Turf Magazine - December, 2011
Don't Rule Out Moss
Pennsylvania moss and fern expert Al Benner tells landscapers where it can work and how to care for it
Clients' shady zones tend to be a challenge for many landscape and lawn care professionals. Repeated grass plantings, different fertilizers and other "proven" methods fail to take on a customer's lawn that is surrounded by tall trees. So, what can a professional landscaper do? Consider planting moss and ferns.
Al Benner is owner of Moss Acres in Honesdale, Pa., which specializes in moss, but also sells ferns for shady areas. Benner started Moss Acres with a website and a passion for moss, and explains that his affinity for moss was inspired by his father's devotion for all things green.
Landscape pros often recommend moss for specialty gardens.
PHOTOS COURTESY OF MOSS ACRES.
"Stemming from my father's passion to work with nature rather than against it, I felt moss was a natural choice for anyone [who] had a shady area where it was challenging to grow grass or other plants," explains Benner. "I felt that there was a niche market opportunity because nobody else was offering live moss for landscaping projects. I knew people were interested because hundreds of moss enthusiasts would, and continue to, tour my dad's moss gardens in New Hope, Pa., the first two weeks of May each spring." New Hope is about an hour's drive north of Philadelphia.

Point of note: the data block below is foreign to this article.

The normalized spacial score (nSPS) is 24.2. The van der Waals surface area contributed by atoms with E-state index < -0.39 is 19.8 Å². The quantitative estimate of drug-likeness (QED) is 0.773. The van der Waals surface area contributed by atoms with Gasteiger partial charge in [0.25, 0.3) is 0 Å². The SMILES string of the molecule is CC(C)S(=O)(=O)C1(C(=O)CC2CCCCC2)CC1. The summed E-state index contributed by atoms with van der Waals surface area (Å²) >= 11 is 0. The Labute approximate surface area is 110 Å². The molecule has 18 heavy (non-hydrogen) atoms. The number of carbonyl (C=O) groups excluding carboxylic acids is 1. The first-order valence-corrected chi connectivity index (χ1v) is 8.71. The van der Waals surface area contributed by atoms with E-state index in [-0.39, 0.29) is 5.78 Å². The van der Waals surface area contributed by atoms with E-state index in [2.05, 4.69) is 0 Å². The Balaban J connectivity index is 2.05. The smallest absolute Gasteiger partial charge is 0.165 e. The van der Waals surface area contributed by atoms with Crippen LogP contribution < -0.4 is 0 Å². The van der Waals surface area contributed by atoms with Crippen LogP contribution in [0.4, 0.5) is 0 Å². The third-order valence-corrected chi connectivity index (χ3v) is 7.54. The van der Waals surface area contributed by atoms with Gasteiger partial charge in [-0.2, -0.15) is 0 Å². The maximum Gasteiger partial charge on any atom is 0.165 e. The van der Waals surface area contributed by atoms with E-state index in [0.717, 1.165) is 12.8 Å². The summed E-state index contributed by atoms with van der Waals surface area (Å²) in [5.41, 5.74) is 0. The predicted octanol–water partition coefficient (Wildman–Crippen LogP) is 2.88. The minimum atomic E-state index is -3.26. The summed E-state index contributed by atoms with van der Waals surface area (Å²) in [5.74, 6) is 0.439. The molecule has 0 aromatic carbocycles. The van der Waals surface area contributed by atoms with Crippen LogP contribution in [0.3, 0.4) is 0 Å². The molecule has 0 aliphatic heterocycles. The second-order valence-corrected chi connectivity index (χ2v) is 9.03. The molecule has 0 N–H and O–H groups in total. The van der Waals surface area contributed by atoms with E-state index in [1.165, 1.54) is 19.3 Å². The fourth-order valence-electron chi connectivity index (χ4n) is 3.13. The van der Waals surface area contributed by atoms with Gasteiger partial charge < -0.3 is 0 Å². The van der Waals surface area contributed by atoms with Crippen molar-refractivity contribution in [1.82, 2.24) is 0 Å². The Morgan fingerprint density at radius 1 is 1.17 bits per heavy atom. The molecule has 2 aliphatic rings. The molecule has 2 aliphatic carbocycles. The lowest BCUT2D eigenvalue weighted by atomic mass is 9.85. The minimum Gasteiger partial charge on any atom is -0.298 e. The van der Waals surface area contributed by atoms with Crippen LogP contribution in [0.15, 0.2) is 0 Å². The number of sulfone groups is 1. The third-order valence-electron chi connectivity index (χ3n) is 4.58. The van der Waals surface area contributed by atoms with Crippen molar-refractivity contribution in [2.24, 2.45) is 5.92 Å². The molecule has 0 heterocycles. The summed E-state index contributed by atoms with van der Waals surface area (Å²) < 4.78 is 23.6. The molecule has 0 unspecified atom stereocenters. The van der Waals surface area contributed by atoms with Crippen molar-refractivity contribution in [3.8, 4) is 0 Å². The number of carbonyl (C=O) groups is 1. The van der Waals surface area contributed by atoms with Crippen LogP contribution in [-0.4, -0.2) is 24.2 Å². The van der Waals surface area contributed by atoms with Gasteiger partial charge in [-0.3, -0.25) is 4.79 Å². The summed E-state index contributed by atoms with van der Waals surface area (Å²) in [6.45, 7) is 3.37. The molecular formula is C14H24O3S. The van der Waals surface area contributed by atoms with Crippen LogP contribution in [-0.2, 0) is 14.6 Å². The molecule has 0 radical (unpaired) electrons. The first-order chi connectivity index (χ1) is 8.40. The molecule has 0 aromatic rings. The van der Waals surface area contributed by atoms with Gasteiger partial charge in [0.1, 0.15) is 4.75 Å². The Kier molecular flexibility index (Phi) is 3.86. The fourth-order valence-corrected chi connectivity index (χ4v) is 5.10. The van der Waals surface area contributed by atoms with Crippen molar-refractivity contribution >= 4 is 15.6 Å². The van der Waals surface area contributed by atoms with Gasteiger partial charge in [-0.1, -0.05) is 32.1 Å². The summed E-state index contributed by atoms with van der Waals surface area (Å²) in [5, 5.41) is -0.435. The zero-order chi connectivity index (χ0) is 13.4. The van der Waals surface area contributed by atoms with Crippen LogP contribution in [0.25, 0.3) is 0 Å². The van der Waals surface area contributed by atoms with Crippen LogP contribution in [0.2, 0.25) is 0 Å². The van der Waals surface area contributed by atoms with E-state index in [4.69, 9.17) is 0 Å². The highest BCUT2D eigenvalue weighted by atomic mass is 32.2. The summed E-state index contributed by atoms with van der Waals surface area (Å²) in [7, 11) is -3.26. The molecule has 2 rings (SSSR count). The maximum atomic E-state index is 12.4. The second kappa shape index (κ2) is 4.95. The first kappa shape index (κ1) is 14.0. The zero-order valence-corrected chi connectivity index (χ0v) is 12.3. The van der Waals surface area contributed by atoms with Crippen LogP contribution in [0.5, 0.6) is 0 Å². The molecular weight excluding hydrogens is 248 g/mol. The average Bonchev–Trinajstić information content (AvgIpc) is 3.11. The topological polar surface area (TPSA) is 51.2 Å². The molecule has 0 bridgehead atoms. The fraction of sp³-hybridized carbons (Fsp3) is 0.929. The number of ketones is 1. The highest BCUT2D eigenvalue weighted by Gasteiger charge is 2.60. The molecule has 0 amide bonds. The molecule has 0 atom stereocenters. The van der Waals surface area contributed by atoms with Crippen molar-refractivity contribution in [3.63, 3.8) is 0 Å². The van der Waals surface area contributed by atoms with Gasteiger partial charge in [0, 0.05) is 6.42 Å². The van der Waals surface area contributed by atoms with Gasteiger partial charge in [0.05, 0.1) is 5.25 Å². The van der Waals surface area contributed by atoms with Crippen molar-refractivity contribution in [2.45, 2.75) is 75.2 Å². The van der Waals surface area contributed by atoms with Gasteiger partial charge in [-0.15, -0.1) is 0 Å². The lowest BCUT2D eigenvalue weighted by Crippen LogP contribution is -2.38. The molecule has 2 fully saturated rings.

In August 2000, Benner harnessed the power of Internet search engines to get the word out about his moss business. "I spent a lot of time and money on building the site to index in the search engines. As a result, Moss Acres comes up very high in the rankings for most any search terms relating to moss and/or shade gardening," says Benner. "I have always relied heavily on the Web. For me, it has been the most cost-effective way to reach interested moss enthusiasts who are searching for ideas about moss gardening."
If you or one of your clients wants to to experiment with moss, but don't want to spend hundreds of dollars for a kit, consider the Moss Milkshake. The moss is delivered via UPS in a milk carton that contains the moss, as well as gels that absorb water and netting to place over newly planted media.
According to the Moss Acres website (www.mossacres.com/product_moss_starter.asp), the dry moss can be mixed with water or beer right in the container. You shake it up and pour it over the area where you want the moss to grow. The moss will take a few months to grow and should cover about 10 square feet.
Benner doesn't only sell his product to moss enthusiasts; he sells dry moss in bulk to landscaping and lawn care businesses around the country. Moss grows well in most parts of the U.S. and Canada, except in arid western and mountain states. It does well in shade gardens, small yards or patio walkways, and requires little maintenance, other than shade and adequate moisture. It will go dormant during dry periods as long as they don't extend into weeks or months; when moisture returns, the moss will green up again.
Be advised, however, that moss will not appreciate irrigation by city and well water, and it will fail if it's covered with leaves for an extended period of time. Also, landscape professionals should remind their clients that sometimes birds or squirrels will pick at it and it will need to be tamped down. The occasional weed that invades a mossy area is usually easily plucked out.